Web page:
About Bill McCabe/ Internet of Things Recruiting – Executive Search/ Retained Search for the Internet of Things/ Machine 2 Machine/ Big Data Markets

Onalytica IOT Top Influencer # 6 Per Onalytica 6/17

Top Industrial IOT Influencer Worldwide Per Right Relevance – March 2017

IBM IOT Futurist – Top 50 IOT Authority on Twitter – Guest contributor to IoT Central, Medium and US.ibm.com/blog

Need Help finding your next Big Data or IOT Employee or If you require the top 5% of IOT talent let’s talk. Drop me a line or use this link to schedule an IOT Search Assessment Call Click Here to Schedule

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Planning Your Career in 2017

You will never hear anyone say, “I hope my career stagnates this year.” Your IoT career is a chosen path and you want to be sure that you move forward in it.

The problem is that many of us are not entirely sure what to do to plan our career. We planned our education and we planned our employment, but for many of us, that’s as far as we got.

Why should you plan your career?

Think of your IoT career as sort of a lifelong road trip. Without a map you’re going to end up going somewhere, but realistically you’re probably not going to go anywhere worth being. Without good directions, a map or a gps, the trip isn’t going to end on a high note.

Having a career plan gives you a general goal and a set of directions that can help you to get there. The plan will make you take a closer look at the things you are doing and what they are doing for your career. It makes you think hard and commit to a given process. That process begins with assessing the past year and taking a hard look at where you’ve been.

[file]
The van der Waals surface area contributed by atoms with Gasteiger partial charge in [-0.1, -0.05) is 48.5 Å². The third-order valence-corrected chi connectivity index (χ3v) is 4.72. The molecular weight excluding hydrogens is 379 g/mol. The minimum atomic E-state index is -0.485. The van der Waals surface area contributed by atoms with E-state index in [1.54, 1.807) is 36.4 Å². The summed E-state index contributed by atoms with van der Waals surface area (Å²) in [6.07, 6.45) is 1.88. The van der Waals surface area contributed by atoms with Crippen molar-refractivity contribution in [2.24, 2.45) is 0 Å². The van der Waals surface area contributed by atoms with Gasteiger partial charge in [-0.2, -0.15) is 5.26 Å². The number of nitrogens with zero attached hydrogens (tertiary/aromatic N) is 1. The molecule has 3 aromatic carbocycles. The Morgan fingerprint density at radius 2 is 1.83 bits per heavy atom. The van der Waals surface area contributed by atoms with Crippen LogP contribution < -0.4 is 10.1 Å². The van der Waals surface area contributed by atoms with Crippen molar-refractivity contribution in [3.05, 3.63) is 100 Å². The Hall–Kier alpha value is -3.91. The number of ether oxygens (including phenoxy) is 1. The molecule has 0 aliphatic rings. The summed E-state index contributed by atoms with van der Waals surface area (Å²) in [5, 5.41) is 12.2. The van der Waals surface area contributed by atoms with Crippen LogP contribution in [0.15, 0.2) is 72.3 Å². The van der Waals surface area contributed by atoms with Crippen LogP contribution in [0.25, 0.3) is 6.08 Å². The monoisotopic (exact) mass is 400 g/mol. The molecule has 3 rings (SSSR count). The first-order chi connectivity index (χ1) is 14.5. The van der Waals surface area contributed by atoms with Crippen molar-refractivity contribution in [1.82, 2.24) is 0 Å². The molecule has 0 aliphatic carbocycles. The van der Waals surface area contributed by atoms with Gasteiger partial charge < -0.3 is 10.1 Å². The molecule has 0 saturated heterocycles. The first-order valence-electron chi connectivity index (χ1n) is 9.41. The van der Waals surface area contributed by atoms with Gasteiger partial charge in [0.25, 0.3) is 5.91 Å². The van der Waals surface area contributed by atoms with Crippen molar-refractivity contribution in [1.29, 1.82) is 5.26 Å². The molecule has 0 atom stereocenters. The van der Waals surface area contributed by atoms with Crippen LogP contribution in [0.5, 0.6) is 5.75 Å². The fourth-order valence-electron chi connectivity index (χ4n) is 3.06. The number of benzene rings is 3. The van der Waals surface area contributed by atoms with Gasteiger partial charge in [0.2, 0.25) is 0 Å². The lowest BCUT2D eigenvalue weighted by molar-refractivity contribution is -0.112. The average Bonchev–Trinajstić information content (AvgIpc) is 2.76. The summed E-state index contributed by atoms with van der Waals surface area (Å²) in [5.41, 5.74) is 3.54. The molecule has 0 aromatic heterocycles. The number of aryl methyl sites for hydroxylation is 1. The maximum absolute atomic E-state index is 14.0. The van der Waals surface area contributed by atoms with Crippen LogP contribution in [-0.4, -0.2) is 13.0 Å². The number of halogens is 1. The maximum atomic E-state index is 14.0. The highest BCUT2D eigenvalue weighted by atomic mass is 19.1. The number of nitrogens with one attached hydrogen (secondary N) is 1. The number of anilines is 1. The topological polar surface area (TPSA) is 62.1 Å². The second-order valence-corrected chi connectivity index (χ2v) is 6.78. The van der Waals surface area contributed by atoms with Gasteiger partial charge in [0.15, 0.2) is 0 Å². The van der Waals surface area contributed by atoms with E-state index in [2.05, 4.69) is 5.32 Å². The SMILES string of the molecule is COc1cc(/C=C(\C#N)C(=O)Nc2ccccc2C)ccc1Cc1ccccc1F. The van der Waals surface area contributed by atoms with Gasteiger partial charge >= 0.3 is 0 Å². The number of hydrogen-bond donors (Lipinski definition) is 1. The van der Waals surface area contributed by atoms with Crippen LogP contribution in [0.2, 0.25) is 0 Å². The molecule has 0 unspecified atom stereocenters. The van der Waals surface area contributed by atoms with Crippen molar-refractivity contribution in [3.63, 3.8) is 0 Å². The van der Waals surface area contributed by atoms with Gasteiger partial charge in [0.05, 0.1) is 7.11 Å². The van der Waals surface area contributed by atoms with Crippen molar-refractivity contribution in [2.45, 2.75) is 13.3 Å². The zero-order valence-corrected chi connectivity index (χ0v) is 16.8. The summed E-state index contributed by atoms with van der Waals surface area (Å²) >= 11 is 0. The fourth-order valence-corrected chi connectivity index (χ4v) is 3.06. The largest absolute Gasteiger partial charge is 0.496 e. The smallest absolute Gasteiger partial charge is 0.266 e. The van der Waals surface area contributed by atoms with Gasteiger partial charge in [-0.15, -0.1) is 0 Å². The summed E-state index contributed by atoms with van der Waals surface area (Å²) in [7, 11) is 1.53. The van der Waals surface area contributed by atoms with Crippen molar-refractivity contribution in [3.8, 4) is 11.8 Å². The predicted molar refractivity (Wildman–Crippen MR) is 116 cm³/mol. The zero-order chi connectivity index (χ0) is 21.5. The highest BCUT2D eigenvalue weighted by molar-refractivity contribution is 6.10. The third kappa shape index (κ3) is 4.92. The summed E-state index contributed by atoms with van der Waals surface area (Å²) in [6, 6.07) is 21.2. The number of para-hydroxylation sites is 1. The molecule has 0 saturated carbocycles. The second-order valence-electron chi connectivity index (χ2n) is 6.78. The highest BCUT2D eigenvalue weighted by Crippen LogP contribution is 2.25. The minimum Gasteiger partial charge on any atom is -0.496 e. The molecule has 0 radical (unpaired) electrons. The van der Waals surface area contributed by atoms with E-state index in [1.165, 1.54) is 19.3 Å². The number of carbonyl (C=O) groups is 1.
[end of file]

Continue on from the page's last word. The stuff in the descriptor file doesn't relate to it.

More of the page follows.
Ask yourself the question “Where would I like to be in my IoTcareer by the end of next year?” “What kind of IoT jobs are out there and what should I be considering?” What would make you feel as though you were a success? How will you know if you’ve achieved your goal? By setting a benchmark or a point that serves as a goalpost.

Next, set your definition of how you are going to get there. IoT jobs are a unique type of employment and each job in IoT requires a unique set of skills and a unique methodology for moving forward in your career path. There are no cookie cutter solutions for making your IoT career move forward.

Plot a course. Define the steps that you need to take and the way in which you will accomplish the forward momentum for your career. Give yourself quarterly goals and objectives to meet that will help you to get where you want to be.

Get help in defining your career path. If you’re uncertain as to how to chart a path forward in your career, find someone who is doing well and has steadily moved forward and ask for their assistance.

Speak with anyone who has successfully navigated a career path like yours. Even older people who are getting ready to retire and have been successful in their career are great people to work with.